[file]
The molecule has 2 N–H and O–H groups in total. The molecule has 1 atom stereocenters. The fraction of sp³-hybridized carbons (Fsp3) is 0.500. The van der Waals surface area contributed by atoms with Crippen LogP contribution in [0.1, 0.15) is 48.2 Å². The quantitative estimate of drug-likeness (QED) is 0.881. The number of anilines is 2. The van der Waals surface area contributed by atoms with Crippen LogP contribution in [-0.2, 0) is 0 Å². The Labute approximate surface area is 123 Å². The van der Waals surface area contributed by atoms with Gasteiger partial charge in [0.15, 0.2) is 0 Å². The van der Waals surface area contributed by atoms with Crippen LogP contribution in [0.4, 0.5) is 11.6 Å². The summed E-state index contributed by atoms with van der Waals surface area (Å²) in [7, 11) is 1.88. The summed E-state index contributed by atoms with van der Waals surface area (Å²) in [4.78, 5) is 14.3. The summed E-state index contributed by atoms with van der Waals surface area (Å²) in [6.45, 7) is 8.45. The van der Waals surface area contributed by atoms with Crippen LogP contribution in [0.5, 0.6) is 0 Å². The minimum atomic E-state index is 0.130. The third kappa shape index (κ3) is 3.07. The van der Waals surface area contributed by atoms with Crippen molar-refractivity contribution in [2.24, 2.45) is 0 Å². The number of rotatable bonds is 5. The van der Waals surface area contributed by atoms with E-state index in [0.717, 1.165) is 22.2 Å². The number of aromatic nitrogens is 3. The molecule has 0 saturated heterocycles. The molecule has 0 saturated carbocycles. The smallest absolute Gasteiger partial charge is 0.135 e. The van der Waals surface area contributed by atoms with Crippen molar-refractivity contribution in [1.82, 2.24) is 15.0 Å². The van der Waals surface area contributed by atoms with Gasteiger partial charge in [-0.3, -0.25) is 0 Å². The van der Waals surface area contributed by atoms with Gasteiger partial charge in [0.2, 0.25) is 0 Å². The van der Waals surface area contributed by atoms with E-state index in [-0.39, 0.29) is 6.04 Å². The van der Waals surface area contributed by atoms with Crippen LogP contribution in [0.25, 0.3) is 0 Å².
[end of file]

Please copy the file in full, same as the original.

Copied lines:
The molecule has 2 N–H and O–H groups in total. The molecule has 1 atom stereocenters. The fraction of sp³-hybridized carbons (Fsp3) is 0.500. The van der Waals surface area contributed by atoms with Crippen LogP contribution in [0.1, 0.15) is 48.2 Å². The quantitative estimate of drug-likeness (QED) is 0.881. The number of anilines is 2. The van der Waals surface area contributed by atoms with Crippen LogP contribution in [-0.2, 0) is 0 Å². The Labute approximate surface area is 123 Å². The van der Waals surface area contributed by atoms with Gasteiger partial charge in [0.15, 0.2) is 0 Å². The van der Waals surface area contributed by atoms with Crippen LogP contribution in [0.4, 0.5) is 11.6 Å². The summed E-state index contributed by atoms with van der Waals surface area (Å²) in [7, 11) is 1.88. The summed E-state index contributed by atoms with van der Waals surface area (Å²) in [4.78, 5) is 14.3. The summed E-state index contributed by atoms with van der Waals surface area (Å²) in [6.45, 7) is 8.45. The van der Waals surface area contributed by atoms with Crippen LogP contribution in [0.5, 0.6) is 0 Å². The minimum atomic E-state index is 0.130. The third kappa shape index (κ3) is 3.07. The van der Waals surface area contributed by atoms with Crippen molar-refractivity contribution in [2.24, 2.45) is 0 Å². The number of rotatable bonds is 5. The van der Waals surface area contributed by atoms with E-state index in [0.717, 1.165) is 22.2 Å². The number of aromatic nitrogens is 3. The molecule has 0 saturated heterocycles. The molecule has 0 saturated carbocycles. The smallest absolute Gasteiger partial charge is 0.135 e. The van der Waals surface area contributed by atoms with Crippen molar-refractivity contribution in [1.82, 2.24) is 15.0 Å². The van der Waals surface area contributed by atoms with Gasteiger partial charge in [-0.3, -0.25) is 0 Å². The van der Waals surface area contributed by atoms with Gasteiger partial charge in [0.2, 0.25) is 0 Å². The van der Waals surface area contributed by atoms with E-state index in [-0.39, 0.29) is 6.04 Å². The van der Waals surface area contributed by atoms with Crippen LogP contribution in [0.25, 0.3) is 0 Å².